Running Log 2012

Wednesday, October 5, 2011

They Put a Rifle in His Hands

I cringed the day he made his announcement on ESPN. They do that now. When a top football recruit makes up his mind where he will go, they make a big to-do out of it. The kid plays along while the grown ups in the room live out their dreams of stardom. Stephen Garcia committed to playing for the South Carolina Gamecocks five years ago. Some grownup felt he had to run his mouth and said something about Stephen playing on Sunday someday. That's when my heart sank. This kid had been let down and he didn't even know it. The damage had been done long before Steve Spurrier got his turn. And long before the countless blows he would take from SEC defensive linemen and linebackers.

Time went on. Stephen got in trouble right out of the chute for underage drinking and then vandalizing some professors car. His parents arrived on campus and pleaded for understanding. This is not the real Stephen they said. Maybe so. Lots of kids getting their first taste of freedom away from home get a little bit crazy. I was there once. Have I ever mentioned how cool a refrigerator looks in the rear view mirror as you drag it down a farm to market road on a clear moonlit night? Yeah, well I think Stephen would understand.

We ask our football players to compete in an unbelievably fast paced and violent game that requires a combination of skill, speed, toughness and killer instinct that none of us can comprehend. Then we are shocked when they break curfew and get in a bar fight. We worship them from the time they are twelve, and then the day comes that their best isn't good enough and our own sense of entitlement becomes the leviathan eager to dispense justice.

Stephen Garcia has the second most passing yardage of any South Carolina quarterback. He led his team to it's first SEC East division title last year. He's a wild man on the field. A warrior. He takes hit after hit from 300 pound linemen and gets up every time. His team mates love him unconditionally and don't think for second to blame him for their losses. He makes a lot of mistakes. He makes a lot of plays.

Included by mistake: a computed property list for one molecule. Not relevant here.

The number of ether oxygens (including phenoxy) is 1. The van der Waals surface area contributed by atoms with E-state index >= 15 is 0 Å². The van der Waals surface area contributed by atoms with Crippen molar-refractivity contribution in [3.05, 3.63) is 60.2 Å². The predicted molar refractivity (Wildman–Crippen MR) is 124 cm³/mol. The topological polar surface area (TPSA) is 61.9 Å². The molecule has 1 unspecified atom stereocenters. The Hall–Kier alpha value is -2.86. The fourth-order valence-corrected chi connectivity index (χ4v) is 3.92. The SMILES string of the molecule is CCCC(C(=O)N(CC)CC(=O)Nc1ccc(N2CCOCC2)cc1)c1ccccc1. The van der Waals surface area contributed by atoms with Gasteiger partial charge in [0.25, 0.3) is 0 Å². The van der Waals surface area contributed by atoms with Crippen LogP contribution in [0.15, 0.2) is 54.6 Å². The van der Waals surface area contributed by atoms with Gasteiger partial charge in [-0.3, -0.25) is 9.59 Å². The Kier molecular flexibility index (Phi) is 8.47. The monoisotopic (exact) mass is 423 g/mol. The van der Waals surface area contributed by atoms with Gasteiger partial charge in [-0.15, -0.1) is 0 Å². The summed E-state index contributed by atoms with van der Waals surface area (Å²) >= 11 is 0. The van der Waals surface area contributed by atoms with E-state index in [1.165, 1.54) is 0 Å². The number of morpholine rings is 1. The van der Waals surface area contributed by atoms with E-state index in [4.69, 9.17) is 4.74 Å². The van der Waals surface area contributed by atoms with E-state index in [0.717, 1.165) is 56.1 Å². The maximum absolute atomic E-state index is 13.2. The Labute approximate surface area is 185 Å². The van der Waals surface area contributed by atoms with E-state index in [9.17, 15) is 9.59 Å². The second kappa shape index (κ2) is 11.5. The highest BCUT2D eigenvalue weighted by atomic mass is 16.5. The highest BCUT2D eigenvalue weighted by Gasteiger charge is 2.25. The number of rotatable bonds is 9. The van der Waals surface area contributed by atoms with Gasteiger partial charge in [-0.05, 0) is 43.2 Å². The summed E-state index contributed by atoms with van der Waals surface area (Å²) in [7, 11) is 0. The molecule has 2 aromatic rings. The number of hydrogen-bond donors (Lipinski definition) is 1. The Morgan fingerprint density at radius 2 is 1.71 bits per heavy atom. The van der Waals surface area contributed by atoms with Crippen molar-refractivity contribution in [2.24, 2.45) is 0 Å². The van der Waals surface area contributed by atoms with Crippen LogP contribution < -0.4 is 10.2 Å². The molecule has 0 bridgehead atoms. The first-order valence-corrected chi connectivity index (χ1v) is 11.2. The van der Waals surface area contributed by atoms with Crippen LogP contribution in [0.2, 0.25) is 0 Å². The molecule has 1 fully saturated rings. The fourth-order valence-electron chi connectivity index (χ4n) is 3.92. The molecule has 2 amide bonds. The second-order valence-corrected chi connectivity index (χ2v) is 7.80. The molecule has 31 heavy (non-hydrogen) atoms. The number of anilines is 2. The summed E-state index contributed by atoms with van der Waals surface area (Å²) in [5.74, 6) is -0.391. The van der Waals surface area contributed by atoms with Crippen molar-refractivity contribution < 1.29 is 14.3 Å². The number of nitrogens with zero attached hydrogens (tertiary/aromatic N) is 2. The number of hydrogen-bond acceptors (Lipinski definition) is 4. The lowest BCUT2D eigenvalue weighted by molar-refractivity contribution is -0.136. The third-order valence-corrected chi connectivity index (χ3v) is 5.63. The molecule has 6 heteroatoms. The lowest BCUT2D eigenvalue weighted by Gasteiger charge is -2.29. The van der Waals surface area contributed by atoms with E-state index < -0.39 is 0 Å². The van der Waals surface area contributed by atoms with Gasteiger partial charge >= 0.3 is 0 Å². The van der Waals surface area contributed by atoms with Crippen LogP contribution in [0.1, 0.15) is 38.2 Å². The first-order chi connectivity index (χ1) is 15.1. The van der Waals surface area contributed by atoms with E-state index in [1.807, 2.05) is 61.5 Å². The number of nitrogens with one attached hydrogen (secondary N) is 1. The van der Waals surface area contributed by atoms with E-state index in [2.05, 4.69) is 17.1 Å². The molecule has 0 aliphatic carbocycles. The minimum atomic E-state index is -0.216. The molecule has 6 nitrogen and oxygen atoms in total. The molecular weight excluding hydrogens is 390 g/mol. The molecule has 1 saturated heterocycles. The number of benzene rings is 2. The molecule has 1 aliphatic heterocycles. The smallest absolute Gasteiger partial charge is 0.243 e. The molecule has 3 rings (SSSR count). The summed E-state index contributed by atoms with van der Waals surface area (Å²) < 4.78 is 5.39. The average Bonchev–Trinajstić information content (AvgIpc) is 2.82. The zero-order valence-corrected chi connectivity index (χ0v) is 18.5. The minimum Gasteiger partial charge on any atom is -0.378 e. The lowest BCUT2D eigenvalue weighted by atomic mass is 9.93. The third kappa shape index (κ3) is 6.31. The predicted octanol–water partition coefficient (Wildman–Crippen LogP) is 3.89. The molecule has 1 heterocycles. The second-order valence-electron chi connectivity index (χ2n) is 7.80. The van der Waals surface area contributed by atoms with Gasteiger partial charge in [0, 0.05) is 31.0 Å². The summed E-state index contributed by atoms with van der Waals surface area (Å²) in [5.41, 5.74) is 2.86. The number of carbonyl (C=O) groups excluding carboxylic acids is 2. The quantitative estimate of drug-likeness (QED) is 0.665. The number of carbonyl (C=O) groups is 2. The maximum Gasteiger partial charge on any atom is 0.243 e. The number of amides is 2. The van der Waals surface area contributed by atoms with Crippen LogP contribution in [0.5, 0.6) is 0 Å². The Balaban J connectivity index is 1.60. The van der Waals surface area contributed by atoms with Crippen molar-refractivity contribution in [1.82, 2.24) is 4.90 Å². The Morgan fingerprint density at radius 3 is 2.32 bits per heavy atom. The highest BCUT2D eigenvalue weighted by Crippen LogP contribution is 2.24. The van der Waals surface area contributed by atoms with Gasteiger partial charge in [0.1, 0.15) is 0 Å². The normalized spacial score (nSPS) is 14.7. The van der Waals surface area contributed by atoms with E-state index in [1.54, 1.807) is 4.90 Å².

Now he's on the bench. This summer, he showed up to some required SEC sensitivity training with a beer buzz in full swing and let his wild side do the talking when the instructor zeroed in on him with a series of questions. There were hundreds of student athletes in that room by the way. None of them wanted to be there. Stephen was suspended and had to under go rehabilitation before he could be reinstated. He came back in the fall a changed man. He had cut his hair, was clean shaven, wasn't drinking, and had made we are told significant life changes. Only one problem; now he can't hit the broad side of a barn. That makes playing quarterback a wee bit tough.

Hang in there Stephen. You'll get your chance to come off the bench and do something yet. If I were one to give advice, I'd say stop shaving, grow your hair out and reinstate twelve ounce curls to your training regimen. But don't listen to me. I'm just one more old man with barely half a clue. Listen you your own heart. Most of all, listen to that twelve year boy who used to run around and play for fun before the grown ups started whispering in his ear.

title - paraphrased verse from Bruce Sprinsteen's Born in the USA.

1 comment:

  1. Amen to finding the 12-year-old boy inside us all. And ignoring the whispering.

    Except maybe if it's whispering about the color of your kid's hair...